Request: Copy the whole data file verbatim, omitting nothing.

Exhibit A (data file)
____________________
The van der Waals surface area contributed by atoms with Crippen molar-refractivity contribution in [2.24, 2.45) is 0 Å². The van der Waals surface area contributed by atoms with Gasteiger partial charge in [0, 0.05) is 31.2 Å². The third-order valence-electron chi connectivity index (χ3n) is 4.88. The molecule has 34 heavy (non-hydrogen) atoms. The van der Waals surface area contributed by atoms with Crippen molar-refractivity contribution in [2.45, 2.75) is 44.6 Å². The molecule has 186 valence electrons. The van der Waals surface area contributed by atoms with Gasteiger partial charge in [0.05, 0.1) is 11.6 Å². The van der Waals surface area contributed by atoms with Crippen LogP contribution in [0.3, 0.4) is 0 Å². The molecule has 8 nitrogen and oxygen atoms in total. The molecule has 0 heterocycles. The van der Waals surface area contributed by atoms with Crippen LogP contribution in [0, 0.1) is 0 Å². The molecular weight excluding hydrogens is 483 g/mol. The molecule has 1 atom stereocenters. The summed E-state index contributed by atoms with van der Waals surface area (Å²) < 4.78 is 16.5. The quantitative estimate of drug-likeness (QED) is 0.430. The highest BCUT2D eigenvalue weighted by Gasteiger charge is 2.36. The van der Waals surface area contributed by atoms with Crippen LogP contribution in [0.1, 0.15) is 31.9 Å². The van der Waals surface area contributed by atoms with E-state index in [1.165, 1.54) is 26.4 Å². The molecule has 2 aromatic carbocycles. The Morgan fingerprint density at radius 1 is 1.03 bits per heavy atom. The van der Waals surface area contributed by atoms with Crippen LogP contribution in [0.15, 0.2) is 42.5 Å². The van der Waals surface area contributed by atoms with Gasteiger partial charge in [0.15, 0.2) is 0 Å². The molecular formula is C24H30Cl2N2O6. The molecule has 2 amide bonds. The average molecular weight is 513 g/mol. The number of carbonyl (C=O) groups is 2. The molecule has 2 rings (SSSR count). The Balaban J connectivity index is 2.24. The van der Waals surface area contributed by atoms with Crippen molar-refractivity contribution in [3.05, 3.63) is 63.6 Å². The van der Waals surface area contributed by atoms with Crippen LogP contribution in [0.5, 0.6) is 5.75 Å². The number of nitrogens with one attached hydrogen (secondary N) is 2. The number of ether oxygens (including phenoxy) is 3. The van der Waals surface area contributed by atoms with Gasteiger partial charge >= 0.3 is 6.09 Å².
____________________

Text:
The van der Waals surface area contributed by atoms with Crippen molar-refractivity contribution in [2.24, 2.45) is 0 Å². The van der Waals surface area contributed by atoms with Gasteiger partial charge in [0, 0.05) is 31.2 Å². The third-order valence-electron chi connectivity index (χ3n) is 4.88. The molecule has 34 heavy (non-hydrogen) atoms. The van der Waals surface area contributed by atoms with Crippen molar-refractivity contribution in [2.45, 2.75) is 44.6 Å². The molecule has 186 valence electrons. The van der Waals surface area contributed by atoms with Gasteiger partial charge in [0.05, 0.1) is 11.6 Å². The van der Waals surface area contributed by atoms with Crippen LogP contribution in [0.3, 0.4) is 0 Å². The molecule has 8 nitrogen and oxygen atoms in total. The molecule has 0 heterocycles. The van der Waals surface area contributed by atoms with Crippen LogP contribution in [0, 0.1) is 0 Å². The molecular weight excluding hydrogens is 483 g/mol. The molecule has 1 atom stereocenters. The summed E-state index contributed by atoms with van der Waals surface area (Å²) < 4.78 is 16.5. The quantitative estimate of drug-likeness (QED) is 0.430. The highest BCUT2D eigenvalue weighted by Gasteiger charge is 2.36. The van der Waals surface area contributed by atoms with Crippen LogP contribution in [0.1, 0.15) is 31.9 Å². The van der Waals surface area contributed by atoms with E-state index in [1.165, 1.54) is 26.4 Å². The molecule has 2 aromatic carbocycles. The Morgan fingerprint density at radius 1 is 1.03 bits per heavy atom. The van der Waals surface area contributed by atoms with Crippen LogP contribution in [0.15, 0.2) is 42.5 Å². The van der Waals surface area contributed by atoms with Gasteiger partial charge in [0.15, 0.2) is 0 Å². The molecular formula is C24H30Cl2N2O6. The molecule has 2 amide bonds. The average molecular weight is 513 g/mol. The number of carbonyl (C=O) groups is 2. The molecule has 2 rings (SSSR count). The Balaban J connectivity index is 2.24. The van der Waals surface area contributed by atoms with Crippen molar-refractivity contribution in [3.05, 3.63) is 63.6 Å². The van der Waals surface area contributed by atoms with Crippen LogP contribution in [0.5, 0.6) is 5.75 Å². The number of nitrogens with one attached hydrogen (secondary N) is 2. The number of ether oxygens (including phenoxy) is 3. The van der Waals surface area contributed by atoms with Gasteiger partial charge >= 0.3 is 6.09 Å².